Tag Archives: Old Oak

Tree Project XI & XII


While I’ve been better about taking the photos on time for my 2013 monthly project, I haven’t been prompt about posting the results here.   As I have done throughout 2013, I’ve taken a photograph at least once a month, usually at the beginning of the month, of the oak tree that towers over the hillside behind my house.   (You can see other posts featuring the monthly photos here.)

In early November, the tree was just beginning to turn:

RedNovTree_web

Early November

CrownNovTree_web

Early November, Another view

By December 1, all but a few leaves were gone:

BareDecTree_Web

Bare Tree, December 1

A few days into December, we had our first real snow:

SnowyDecTree_Web

Early December Snow

The tree, quietly slumbering, is still magnificent against the winter skies:

TreeDecSunsetWeb

At Sunset, A few nights ago

EmbossedTrees2Web

Winter Sunset, Silhouetted Trees

Winter Trees

Cold Winter Sky

Advertisements

Two Views: Tree Project X


I wasn’t home at the beginning of October and it was nearly mid-month before I got around to doing this installment in my monthly photo project.   Several of the shots  (now deleted) of the big oak behind my house look pretty much like the shots in August and September, although the other trees around the oak tree are beginning to display their fall foliage.  While this was initially disappointing, it made my think about how different the tree can look from day-to-day and hour-to-hour.   Like every photographic subject, it all depends on the light.

Crown and Light

Crown and Light

I love the sunflares in this image and how it shows off part of the magnificent crown of this tree.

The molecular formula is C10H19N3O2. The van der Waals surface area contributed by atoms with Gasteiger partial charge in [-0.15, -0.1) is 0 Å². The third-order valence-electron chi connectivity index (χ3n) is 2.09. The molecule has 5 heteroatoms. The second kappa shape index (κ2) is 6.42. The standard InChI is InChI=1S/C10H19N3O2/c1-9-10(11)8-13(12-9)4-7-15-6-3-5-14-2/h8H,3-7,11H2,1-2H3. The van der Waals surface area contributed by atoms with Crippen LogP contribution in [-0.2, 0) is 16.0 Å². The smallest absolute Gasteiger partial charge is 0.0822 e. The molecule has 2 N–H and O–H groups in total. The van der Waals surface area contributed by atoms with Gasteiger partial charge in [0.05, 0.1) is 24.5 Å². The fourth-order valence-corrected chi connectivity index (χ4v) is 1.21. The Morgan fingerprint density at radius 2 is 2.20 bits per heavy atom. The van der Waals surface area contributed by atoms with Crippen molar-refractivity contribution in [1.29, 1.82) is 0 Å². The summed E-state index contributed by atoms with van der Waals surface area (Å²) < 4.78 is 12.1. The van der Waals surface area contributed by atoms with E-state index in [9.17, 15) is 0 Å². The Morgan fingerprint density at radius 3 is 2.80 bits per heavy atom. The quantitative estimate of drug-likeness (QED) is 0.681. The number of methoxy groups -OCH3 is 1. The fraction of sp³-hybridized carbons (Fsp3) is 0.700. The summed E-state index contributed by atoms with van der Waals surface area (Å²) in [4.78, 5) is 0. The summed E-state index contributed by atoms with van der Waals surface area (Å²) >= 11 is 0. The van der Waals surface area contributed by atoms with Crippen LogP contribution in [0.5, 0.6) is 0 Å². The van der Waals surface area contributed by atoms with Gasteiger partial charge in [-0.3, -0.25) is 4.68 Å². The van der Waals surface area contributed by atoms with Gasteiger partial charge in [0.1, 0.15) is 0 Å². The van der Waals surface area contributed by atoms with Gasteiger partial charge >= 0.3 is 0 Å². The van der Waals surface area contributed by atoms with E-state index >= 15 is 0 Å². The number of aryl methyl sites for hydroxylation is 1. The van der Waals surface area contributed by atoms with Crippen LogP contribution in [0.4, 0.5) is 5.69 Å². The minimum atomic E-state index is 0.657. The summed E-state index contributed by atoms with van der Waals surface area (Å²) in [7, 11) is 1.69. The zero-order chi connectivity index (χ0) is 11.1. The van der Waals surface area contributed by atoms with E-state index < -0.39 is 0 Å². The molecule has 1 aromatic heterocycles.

Here is another perspective of the crown, arching above the other trees on the side of the hill.  (For a sense of scale, note the stop sign in the lower right corner.)  The sky today isn’t nearly as blue, but the colder weather the last few days have painted the trees in fiery reds and oranges.   The oak tree, which occasionally becomes a rusty red before turning to its normal russet shade, isn’t likely to change for another four weeks or so.  In the meantime, most of the trees on the hillside will have lost their leaves long before Old Oak begins to shed.

Across the Road

Across the Road

You can find other posts in this project here.

 

The Forest Primeval (Travel Theme: Wild and Tree Project VIII)


I’ve joked that I live in the Forest Primeval.   That isn’t true:  it’s just a little spot of forested land, a ravine overlooking a mostly flat landscape of typical suburban homes.  We’re lucky that we have this little oasis in the middle of a city, close to downtown, close to shopping areas, close to most anything we could want, except the airport, but that is only an issue when running late to catch a flight.